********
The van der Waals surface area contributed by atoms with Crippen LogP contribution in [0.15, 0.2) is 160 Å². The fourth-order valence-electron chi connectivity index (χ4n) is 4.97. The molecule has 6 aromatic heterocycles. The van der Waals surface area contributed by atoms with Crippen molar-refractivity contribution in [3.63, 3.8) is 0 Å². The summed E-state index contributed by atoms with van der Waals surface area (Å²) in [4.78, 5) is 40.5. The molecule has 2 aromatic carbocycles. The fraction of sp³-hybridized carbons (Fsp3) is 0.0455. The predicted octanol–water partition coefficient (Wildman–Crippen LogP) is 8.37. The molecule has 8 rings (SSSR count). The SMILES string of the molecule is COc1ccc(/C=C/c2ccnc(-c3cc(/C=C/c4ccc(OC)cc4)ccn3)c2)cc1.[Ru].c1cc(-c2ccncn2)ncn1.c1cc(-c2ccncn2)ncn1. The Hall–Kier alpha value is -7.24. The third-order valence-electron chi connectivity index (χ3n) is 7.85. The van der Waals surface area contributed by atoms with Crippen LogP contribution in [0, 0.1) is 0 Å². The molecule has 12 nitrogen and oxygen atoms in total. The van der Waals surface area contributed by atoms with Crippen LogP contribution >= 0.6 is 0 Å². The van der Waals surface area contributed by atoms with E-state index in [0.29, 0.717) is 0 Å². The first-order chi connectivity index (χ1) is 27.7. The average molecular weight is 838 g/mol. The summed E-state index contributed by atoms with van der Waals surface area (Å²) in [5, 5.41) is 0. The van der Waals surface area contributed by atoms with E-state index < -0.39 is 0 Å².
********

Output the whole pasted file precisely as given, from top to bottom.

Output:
The van der Waals surface area contributed by atoms with Crippen LogP contribution in [0.15, 0.2) is 160 Å². The fourth-order valence-electron chi connectivity index (χ4n) is 4.97. The molecule has 6 aromatic heterocycles. The van der Waals surface area contributed by atoms with Crippen molar-refractivity contribution in [3.63, 3.8) is 0 Å². The summed E-state index contributed by atoms with van der Waals surface area (Å²) in [4.78, 5) is 40.5. The molecule has 2 aromatic carbocycles. The fraction of sp³-hybridized carbons (Fsp3) is 0.0455. The predicted octanol–water partition coefficient (Wildman–Crippen LogP) is 8.37. The molecule has 8 rings (SSSR count). The SMILES string of the molecule is COc1ccc(/C=C/c2ccnc(-c3cc(/C=C/c4ccc(OC)cc4)ccn3)c2)cc1.[Ru].c1cc(-c2ccncn2)ncn1.c1cc(-c2ccncn2)ncn1. The Hall–Kier alpha value is -7.24. The third-order valence-electron chi connectivity index (χ3n) is 7.85. The van der Waals surface area contributed by atoms with Crippen LogP contribution in [0, 0.1) is 0 Å². The molecule has 12 nitrogen and oxygen atoms in total. The van der Waals surface area contributed by atoms with Crippen LogP contribution >= 0.6 is 0 Å². The van der Waals surface area contributed by atoms with E-state index in [0.29, 0.717) is 0 Å². The first-order chi connectivity index (χ1) is 27.7. The average molecular weight is 838 g/mol. The summed E-state index contributed by atoms with van der Waals surface area (Å²) in [5, 5.41) is 0. The van der Waals surface area contributed by atoms with E-state index < -0.39 is 0 Å².